An Alternative VBS: Arts Camp

An Alternative VBS: Arts Camp

“Arts Camp week fills our usually quiet old building with joy, song, laughter, and energy; as well as discovery and exploration. The Holy Spirit never fails to turn up in the most unexpected places.”

Arts Camp for VBS

St. Barnabas Episcopal Church in Denver likes to dance to our own slightly different beat, even while we embrace the scripture and deeply rooted traditions of our faith. So, not surprisingly, we have a weeklong summer day camp every year. Also not surprisingly, it’s not Vacation Bible School.

We call it Arts Camp. Imagine a children’s bible study merged with art and music classes. We do not use a published curriculum, but create camp from scratch every year. This is not as horrifically challenging as it may sound, because of a dedicated team of church-based artists and leaders. Because I don’t pay for curriculum, I can pay these people an honorarium for their time and talent. Youth group members happily come back year after year to volunteer as Junior and Senior Counselors.

Like many of the best aspects of our Family Ministry, Arts Camp is the brainchild of my very talented predecessor. The first year camp was mine to plan and execute I was daunted. I’m a writer and a teacher, but have less than zero talent in visual art or music. I can sing okay, but no one’s ever asked why I don’t try out on American Idol.

So I reached out to our congregation for help and found everything I needed practically within arm’s reach; musicians and artists who are willing and able to spend time sharing their talents and knowledge with our campers.

Themes and Program

Like VBS, we organize Arts Camp around a central theme each year. We’ve done ‘Peace’, ‘Praise’, ‘Ecology as Social Justice’, and last year’s theme was ‘Who Is My Neighbor?’ This year’s theme will be Inter-Spirituality – an open-hearted exploration of many faith traditions and respectful incorporation of some of their practices into our worship.

We start our day gathered all together to sing and do the ‘programming’ portion of the day. This is when we do bible study in relation to the theme, play games that help the campers transfer their learning into their every day lives, do storytelling, and sing songs – old favorites and new – that fit with our learning.

The rest of the day is divided into art class, music, and drama, with a lunch break at noon. Art time is spent on theme-related projects using a wide variety of media. All of which are displayed for the next Sunday’s service before campers take them home. In music they’ve learned new instruments like hand bells and Native American flutes, composed their own songs, and learned new favorites that fit the theme. In drama they do a lot of role-playing and drama games as well as figuring out and then practicing how they choose to share the week’s explorations with the congregation on Sunday. We end the day with popsicles, joke or riddle telling, and games.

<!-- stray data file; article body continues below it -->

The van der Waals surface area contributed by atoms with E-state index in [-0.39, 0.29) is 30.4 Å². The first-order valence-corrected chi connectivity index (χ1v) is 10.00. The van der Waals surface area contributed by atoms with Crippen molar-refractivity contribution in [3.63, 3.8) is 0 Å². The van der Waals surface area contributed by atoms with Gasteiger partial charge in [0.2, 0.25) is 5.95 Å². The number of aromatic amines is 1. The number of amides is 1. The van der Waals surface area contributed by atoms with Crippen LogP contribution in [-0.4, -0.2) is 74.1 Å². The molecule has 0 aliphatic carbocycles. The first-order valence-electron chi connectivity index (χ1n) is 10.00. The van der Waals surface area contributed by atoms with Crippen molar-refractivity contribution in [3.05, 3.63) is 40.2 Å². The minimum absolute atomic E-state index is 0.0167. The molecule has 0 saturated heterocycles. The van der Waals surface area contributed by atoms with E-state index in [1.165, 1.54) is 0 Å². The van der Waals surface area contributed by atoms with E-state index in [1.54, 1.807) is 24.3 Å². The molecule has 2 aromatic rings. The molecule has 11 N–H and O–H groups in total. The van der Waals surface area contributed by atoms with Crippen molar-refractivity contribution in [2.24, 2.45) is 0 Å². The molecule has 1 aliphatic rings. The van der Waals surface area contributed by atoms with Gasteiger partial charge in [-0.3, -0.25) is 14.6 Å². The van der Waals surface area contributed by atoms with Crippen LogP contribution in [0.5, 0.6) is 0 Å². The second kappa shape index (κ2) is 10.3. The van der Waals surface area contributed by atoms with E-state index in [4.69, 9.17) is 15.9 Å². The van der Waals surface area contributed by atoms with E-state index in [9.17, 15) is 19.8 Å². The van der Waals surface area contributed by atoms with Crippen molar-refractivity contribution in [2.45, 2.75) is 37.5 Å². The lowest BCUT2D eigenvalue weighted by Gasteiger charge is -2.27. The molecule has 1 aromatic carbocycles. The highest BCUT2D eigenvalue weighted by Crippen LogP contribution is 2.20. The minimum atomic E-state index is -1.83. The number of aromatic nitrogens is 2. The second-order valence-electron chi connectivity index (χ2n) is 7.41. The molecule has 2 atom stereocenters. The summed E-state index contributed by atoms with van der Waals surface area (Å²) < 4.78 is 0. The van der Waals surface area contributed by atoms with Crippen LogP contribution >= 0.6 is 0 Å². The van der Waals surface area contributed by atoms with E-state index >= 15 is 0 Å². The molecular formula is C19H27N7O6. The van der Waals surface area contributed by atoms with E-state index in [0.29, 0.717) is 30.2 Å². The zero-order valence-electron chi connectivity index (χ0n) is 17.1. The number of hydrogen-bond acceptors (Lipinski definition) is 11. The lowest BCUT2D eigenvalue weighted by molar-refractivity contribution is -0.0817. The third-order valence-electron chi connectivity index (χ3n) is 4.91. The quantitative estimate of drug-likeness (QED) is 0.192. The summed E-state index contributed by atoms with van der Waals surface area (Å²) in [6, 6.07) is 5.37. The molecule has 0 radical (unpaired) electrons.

My job is to take care of the logistics and the theme-based programming; setting and announcing the date, registering kids, finding or creating scriptural lessons and games that fit, creating the schedule, lining up volunteers who set up and put away a simple buffet lunch and hiring the artists.

Planning and Details

In the spring I sit down with my creative team and we brainstorm everything we need for the week, using the year’s theme as a foundation. They each walk out of this meeting with an idea of what they need to plan for their portion of the day. Every year the planning becomes easier and smoother.

We charge $125 for camp (increased from $100 this year, after no increases for 10 years), which is less than any other weeklong day camp in our area. I have scholarship funds saved up for any child who may need them; no one is ever turned away for financial reasons. That fee includes all materials, lunch and a snack every day, pays the honorariums for the artists, and buys the camper a t-shirt to tie-dye. Most of the kids in our congregation have a collection of Arts Camp t-shirts from several years.

Finally, on the Sunday following camp, we celebrate the campers and their accomplishments at the main worship service.

Arts Camp week fills our usually quiet old building with joy, song, laughter, and energy; as well as discovery and exploration. The Holy Spirit never fails to turn up in the most unexpected places. Every year I breathe a huge sigh of relief and pleasure at the conclusion of another joy- and wonder-filled week of camp. If your congregation is looking for another way to do VBS, I highly recommend trying out your own version of St. B’s Arts Camp.

Christina Clark serves as the Family Minister and Youth Leader at St. Barnabas Episcopal Church in Denver, CO. She has previously written for Adoptive Families Magazine and and is the author of the novel “Little Gods on Earth.” Christina’s book Arts Camp, which walks the reader through several themes, was published by Church Publishing in 2015. 

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